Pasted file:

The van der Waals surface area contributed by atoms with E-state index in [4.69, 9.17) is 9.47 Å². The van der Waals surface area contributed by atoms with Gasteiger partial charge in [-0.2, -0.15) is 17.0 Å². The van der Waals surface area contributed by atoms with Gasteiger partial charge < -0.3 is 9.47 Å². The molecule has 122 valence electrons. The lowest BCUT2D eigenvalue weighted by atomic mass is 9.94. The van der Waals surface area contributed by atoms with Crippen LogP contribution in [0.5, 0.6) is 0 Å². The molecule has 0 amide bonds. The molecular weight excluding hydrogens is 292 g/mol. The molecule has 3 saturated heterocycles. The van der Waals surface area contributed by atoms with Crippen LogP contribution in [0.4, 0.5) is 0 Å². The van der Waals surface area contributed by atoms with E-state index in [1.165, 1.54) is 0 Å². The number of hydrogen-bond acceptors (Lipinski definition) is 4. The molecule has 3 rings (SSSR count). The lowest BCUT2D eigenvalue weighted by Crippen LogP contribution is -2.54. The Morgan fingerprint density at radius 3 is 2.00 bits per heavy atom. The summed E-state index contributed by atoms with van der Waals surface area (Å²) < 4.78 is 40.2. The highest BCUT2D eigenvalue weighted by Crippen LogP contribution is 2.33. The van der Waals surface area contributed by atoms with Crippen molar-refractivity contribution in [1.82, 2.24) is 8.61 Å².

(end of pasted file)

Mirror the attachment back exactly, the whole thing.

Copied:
The van der Waals surface area contributed by atoms with E-state index in [4.69, 9.17) is 9.47 Å². The van der Waals surface area contributed by atoms with Gasteiger partial charge in [-0.2, -0.15) is 17.0 Å². The van der Waals surface area contributed by atoms with Gasteiger partial charge < -0.3 is 9.47 Å². The molecule has 122 valence electrons. The lowest BCUT2D eigenvalue weighted by atomic mass is 9.94. The van der Waals surface area contributed by atoms with Crippen LogP contribution in [0.5, 0.6) is 0 Å². The molecule has 0 amide bonds. The molecular weight excluding hydrogens is 292 g/mol. The molecule has 3 saturated heterocycles. The van der Waals surface area contributed by atoms with Crippen LogP contribution in [0.4, 0.5) is 0 Å². The van der Waals surface area contributed by atoms with E-state index in [1.165, 1.54) is 0 Å². The number of hydrogen-bond acceptors (Lipinski definition) is 4. The molecule has 3 rings (SSSR count). The lowest BCUT2D eigenvalue weighted by Crippen LogP contribution is -2.54. The Morgan fingerprint density at radius 3 is 2.00 bits per heavy atom. The summed E-state index contributed by atoms with van der Waals surface area (Å²) < 4.78 is 40.2. The highest BCUT2D eigenvalue weighted by Crippen LogP contribution is 2.33. The van der Waals surface area contributed by atoms with Crippen molar-refractivity contribution in [1.82, 2.24) is 8.61 Å².